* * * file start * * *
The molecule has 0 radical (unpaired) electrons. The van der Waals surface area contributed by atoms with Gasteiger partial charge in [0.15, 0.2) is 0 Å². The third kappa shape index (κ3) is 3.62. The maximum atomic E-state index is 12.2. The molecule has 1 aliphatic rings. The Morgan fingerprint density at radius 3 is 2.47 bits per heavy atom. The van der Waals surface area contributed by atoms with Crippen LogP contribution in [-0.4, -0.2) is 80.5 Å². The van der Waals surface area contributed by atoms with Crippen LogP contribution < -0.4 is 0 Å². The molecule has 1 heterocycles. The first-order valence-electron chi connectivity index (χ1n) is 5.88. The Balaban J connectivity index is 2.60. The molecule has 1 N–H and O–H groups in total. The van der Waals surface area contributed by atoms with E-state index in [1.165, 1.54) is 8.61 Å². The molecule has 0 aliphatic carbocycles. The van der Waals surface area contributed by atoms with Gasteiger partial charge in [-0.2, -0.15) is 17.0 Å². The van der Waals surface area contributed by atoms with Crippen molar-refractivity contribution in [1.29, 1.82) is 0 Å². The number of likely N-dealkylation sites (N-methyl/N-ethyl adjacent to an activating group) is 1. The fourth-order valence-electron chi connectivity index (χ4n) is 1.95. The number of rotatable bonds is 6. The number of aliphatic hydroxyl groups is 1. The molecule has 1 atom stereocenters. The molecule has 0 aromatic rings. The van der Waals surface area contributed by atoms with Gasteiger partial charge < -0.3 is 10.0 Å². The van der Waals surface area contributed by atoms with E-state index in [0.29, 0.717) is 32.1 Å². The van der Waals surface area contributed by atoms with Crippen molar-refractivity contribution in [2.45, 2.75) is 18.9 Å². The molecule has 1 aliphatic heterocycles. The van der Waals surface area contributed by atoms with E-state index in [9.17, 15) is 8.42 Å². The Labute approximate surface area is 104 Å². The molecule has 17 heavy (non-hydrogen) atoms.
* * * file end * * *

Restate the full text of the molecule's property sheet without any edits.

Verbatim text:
The molecule has 0 radical (unpaired) electrons. The van der Waals surface area contributed by atoms with Gasteiger partial charge in [0.15, 0.2) is 0 Å². The third kappa shape index (κ3) is 3.62. The maximum atomic E-state index is 12.2. The molecule has 1 aliphatic rings. The Morgan fingerprint density at radius 3 is 2.47 bits per heavy atom. The van der Waals surface area contributed by atoms with Crippen LogP contribution in [-0.4, -0.2) is 80.5 Å². The van der Waals surface area contributed by atoms with Crippen LogP contribution < -0.4 is 0 Å². The molecule has 1 heterocycles. The first-order valence-electron chi connectivity index (χ1n) is 5.88. The Balaban J connectivity index is 2.60. The molecule has 1 N–H and O–H groups in total. The van der Waals surface area contributed by atoms with E-state index in [1.165, 1.54) is 8.61 Å². The molecule has 0 aliphatic carbocycles. The van der Waals surface area contributed by atoms with Gasteiger partial charge in [-0.2, -0.15) is 17.0 Å². The van der Waals surface area contributed by atoms with Crippen molar-refractivity contribution in [1.29, 1.82) is 0 Å². The number of likely N-dealkylation sites (N-methyl/N-ethyl adjacent to an activating group) is 1. The fourth-order valence-electron chi connectivity index (χ4n) is 1.95. The number of rotatable bonds is 6. The number of aliphatic hydroxyl groups is 1. The molecule has 1 atom stereocenters. The molecule has 0 aromatic rings. The van der Waals surface area contributed by atoms with Gasteiger partial charge < -0.3 is 10.0 Å². The van der Waals surface area contributed by atoms with E-state index in [0.29, 0.717) is 32.1 Å². The van der Waals surface area contributed by atoms with Crippen molar-refractivity contribution in [2.45, 2.75) is 18.9 Å². The molecule has 1 aliphatic heterocycles. The van der Waals surface area contributed by atoms with E-state index in [9.17, 15) is 8.42 Å². The Labute approximate surface area is 104 Å². The molecule has 17 heavy (non-hydrogen) atoms.